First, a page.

The holidays always play an outsized role in businesses’ end-of-year marketing. For holiday marketing to remain most relevant, however, it needs to stay current with how consumers are celebrating. Looking back at this past Thanksgiving, these shifting trends are nowhere more evident than on the dinner plate, where turkey took a nose-dive.

Nielsen reports that sales in the fast-moving consumer goods (FMCG) segment hit $17.3 billion during the week ending November 24, up almost one percent from the year before. Despite this growth, not all categories benefited equally. Beef sales during the week of Thanksgiving hit nearly $416 million, up seven percent from the same week in 2017, while turkey sales slipped a similar seven percent to $281 million as consumers’ protein preferences shifted. Chicken also declined over Thanksgiving while Nielsen registered meaningful upticks in sales of Cornish hens, ducks and goats as consumers opted for more unique holiday dinner options.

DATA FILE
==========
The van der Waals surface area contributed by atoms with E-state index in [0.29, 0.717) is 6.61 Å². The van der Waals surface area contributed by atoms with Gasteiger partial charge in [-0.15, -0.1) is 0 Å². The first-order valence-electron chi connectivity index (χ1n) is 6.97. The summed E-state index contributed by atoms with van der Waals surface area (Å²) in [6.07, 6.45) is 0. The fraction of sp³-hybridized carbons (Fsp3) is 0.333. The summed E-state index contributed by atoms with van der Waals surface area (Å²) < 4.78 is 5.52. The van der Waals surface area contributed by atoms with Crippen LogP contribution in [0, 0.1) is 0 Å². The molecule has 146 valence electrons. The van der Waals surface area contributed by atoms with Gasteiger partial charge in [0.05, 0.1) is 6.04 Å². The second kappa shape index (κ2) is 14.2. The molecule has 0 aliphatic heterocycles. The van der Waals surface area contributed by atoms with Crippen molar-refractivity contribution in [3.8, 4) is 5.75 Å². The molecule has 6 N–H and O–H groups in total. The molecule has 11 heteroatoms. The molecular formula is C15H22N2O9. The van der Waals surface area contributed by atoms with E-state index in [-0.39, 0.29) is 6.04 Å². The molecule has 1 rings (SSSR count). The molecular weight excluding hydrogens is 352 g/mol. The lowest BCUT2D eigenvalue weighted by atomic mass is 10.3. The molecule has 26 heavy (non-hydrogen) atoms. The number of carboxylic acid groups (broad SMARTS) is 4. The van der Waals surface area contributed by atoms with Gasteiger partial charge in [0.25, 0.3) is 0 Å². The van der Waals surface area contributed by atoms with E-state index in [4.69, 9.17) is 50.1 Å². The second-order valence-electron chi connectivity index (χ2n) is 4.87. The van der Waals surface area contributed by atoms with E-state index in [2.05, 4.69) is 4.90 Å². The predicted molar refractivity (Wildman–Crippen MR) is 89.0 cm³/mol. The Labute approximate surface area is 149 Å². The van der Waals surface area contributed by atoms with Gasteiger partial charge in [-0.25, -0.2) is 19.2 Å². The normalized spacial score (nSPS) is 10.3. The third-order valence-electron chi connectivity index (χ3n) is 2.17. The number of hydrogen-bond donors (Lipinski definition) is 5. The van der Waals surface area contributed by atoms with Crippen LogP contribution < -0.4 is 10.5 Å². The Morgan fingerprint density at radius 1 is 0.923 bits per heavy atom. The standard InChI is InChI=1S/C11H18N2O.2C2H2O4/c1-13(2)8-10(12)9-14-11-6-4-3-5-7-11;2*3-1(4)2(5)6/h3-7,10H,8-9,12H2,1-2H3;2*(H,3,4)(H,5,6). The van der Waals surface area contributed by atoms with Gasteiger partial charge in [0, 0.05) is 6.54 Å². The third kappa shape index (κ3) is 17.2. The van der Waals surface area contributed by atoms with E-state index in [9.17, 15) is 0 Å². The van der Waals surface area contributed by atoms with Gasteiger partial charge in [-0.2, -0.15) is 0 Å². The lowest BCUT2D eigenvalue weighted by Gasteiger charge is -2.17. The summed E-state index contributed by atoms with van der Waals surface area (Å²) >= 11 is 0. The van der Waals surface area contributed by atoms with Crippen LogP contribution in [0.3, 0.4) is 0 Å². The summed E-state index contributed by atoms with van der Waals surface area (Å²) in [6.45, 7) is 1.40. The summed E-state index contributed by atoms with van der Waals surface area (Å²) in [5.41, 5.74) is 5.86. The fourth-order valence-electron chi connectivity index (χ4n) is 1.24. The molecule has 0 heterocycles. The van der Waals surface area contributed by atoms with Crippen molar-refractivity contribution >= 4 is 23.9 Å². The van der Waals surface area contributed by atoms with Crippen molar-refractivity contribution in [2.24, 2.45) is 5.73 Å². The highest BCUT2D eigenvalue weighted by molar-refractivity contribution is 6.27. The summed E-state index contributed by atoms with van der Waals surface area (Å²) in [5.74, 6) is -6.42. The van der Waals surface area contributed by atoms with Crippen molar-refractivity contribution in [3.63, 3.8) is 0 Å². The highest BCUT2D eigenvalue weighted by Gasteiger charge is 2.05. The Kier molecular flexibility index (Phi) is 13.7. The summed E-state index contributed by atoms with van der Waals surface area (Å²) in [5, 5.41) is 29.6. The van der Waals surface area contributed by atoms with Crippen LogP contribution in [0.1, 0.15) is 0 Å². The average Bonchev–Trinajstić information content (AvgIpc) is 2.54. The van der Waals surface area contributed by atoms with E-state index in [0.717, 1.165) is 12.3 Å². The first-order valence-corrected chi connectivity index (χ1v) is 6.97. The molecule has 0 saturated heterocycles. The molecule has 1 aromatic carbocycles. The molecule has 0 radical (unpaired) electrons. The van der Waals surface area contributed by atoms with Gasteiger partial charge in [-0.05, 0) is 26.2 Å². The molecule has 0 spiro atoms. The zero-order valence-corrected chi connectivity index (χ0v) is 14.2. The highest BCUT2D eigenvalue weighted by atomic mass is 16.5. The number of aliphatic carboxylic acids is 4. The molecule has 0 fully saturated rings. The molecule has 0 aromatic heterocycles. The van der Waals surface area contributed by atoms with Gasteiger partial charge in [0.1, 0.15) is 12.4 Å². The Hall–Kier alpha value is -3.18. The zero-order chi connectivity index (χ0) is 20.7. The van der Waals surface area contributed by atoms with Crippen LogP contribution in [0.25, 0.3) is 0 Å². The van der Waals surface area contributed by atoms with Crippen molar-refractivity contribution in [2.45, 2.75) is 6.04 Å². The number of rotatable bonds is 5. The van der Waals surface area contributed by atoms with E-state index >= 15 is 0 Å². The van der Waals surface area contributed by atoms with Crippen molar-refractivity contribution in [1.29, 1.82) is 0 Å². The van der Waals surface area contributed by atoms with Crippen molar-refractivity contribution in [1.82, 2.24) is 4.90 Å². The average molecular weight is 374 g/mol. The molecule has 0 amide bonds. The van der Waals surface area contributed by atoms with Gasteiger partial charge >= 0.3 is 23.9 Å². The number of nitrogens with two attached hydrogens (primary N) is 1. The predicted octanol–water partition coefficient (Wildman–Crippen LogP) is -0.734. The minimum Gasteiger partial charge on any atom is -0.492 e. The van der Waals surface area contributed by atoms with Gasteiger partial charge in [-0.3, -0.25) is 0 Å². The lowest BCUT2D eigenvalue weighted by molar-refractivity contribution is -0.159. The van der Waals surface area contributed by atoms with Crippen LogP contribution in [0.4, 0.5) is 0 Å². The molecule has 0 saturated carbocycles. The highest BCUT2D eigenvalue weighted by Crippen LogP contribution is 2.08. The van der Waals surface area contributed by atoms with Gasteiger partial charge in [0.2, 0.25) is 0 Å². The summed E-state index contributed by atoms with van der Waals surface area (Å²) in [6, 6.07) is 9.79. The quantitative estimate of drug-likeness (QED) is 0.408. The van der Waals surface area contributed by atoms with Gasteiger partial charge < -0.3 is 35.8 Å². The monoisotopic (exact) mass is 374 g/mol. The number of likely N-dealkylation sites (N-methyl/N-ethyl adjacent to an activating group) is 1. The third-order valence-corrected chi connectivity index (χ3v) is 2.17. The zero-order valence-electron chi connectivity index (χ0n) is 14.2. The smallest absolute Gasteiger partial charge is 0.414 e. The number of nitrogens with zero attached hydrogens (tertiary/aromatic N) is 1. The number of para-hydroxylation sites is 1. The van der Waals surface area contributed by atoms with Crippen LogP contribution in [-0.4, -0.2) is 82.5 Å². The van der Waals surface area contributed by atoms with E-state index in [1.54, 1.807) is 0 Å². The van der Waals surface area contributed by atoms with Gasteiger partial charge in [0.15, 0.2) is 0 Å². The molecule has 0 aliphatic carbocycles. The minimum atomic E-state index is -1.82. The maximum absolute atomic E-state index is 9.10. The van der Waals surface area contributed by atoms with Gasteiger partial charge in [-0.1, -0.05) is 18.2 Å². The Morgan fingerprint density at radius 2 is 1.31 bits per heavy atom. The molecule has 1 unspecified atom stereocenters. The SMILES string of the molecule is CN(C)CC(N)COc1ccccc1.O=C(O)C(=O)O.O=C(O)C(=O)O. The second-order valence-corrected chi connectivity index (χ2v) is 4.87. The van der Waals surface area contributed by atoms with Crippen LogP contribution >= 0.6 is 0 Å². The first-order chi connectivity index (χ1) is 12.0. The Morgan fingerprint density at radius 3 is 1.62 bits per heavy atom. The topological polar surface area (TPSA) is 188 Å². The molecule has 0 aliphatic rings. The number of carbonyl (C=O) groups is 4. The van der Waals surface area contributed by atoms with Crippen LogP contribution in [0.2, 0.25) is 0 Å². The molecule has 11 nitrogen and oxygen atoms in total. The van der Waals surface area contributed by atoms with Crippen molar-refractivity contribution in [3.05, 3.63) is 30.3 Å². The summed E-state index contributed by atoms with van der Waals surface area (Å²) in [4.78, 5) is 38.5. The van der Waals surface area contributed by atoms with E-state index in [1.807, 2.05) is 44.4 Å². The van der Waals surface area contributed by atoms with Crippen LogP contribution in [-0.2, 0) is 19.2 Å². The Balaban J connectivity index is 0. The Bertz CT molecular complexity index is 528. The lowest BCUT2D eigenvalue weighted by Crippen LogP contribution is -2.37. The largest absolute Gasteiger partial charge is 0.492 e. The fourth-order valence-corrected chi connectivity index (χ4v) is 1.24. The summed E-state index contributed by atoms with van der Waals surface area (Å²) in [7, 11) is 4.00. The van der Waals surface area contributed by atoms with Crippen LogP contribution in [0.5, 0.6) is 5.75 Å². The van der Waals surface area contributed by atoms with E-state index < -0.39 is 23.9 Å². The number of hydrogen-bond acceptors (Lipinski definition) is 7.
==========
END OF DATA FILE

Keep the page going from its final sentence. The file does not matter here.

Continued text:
While Thanksgiving marks the beginning of the unofficial “cooking season,” prepared foods also registered a rise this year. Sales of prepared foods reached almost $918 million over the week of Thanksgiving, up four percent over 2017. Soups ($98 million, up three percent), prepared complete meals ($97 million, up six percent) and sides ($81 million, up one percent) posted the top sales during the week, while health and wellness attributes also proved especially popular. Nielsen’s data shows that sales for prepared foods were up three percent for those that claim to be gluten-free or to contain limited salt or sodium, up six percent for those that claim to be organic and nine percent for those that have natural or limited preservatives.

Thanksgiving 2018 wasn’t all change, however. It was a good week for sales of butter (up three percent) and lard (up 14 percent) as Americans rejected margarine, cooking sprays and substitute spreads, which all saw volume and dollar declines.